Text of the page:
The collapse of communism and the process of state building that ensued in the 1990s have highlighted the existence of significant minorities in many European states, particularly in Central Europe. In this context, the growing plight of Europe's biggest minority, the Roma (Gypsies), has been particularly salient. Traditionally dispersed, possessing few resources and devoid of a common "kin state" to protect their interests, the Roma have often suffered from widespread exclusion and institutionalized discrimination. Politically underrepresented and lacking popular support amongst the wider populations of their host countries, the Roma have consequently become one of Europe's greatest "losers" in the transition towards democracy.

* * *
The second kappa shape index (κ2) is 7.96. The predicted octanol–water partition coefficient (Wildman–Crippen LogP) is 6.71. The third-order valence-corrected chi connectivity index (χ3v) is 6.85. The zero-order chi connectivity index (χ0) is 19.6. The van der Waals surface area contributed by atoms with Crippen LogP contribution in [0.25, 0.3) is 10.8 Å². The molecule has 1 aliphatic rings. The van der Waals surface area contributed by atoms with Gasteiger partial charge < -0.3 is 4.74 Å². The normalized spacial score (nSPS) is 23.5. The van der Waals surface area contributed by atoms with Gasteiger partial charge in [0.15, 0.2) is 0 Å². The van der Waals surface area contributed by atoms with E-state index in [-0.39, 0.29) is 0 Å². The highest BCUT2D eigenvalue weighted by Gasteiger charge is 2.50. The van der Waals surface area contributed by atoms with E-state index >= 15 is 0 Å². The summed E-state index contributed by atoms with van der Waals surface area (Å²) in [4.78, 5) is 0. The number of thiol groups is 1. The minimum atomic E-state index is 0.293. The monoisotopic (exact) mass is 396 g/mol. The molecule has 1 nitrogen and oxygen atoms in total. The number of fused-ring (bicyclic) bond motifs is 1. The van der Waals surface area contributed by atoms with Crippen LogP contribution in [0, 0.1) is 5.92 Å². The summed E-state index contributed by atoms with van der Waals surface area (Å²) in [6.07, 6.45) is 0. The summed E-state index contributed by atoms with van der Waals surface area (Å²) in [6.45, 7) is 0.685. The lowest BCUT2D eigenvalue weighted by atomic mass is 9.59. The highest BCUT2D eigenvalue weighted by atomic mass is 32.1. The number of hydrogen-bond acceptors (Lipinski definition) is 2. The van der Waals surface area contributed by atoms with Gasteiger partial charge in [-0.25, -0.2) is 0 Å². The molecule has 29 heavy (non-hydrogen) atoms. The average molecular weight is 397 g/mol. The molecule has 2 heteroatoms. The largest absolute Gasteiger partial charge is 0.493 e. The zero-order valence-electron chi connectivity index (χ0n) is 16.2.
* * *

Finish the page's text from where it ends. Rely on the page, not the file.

Against this background, the author examines the recent attempts of the Roma in Central Europe and their supporters to form a political movement and to influence domestic and international politics. On the basis of first-hand observation and interviews with activists and politicians in the Czech Republic, Hungary and Slovakia, he analyzes connections between the evolving state policies towards the Roma and the recent history of Romani mobilization. In order to reach a better understanding of the movement's dynamics at work, the author explores a number of theories commonly applied to the study of social movements and collective action.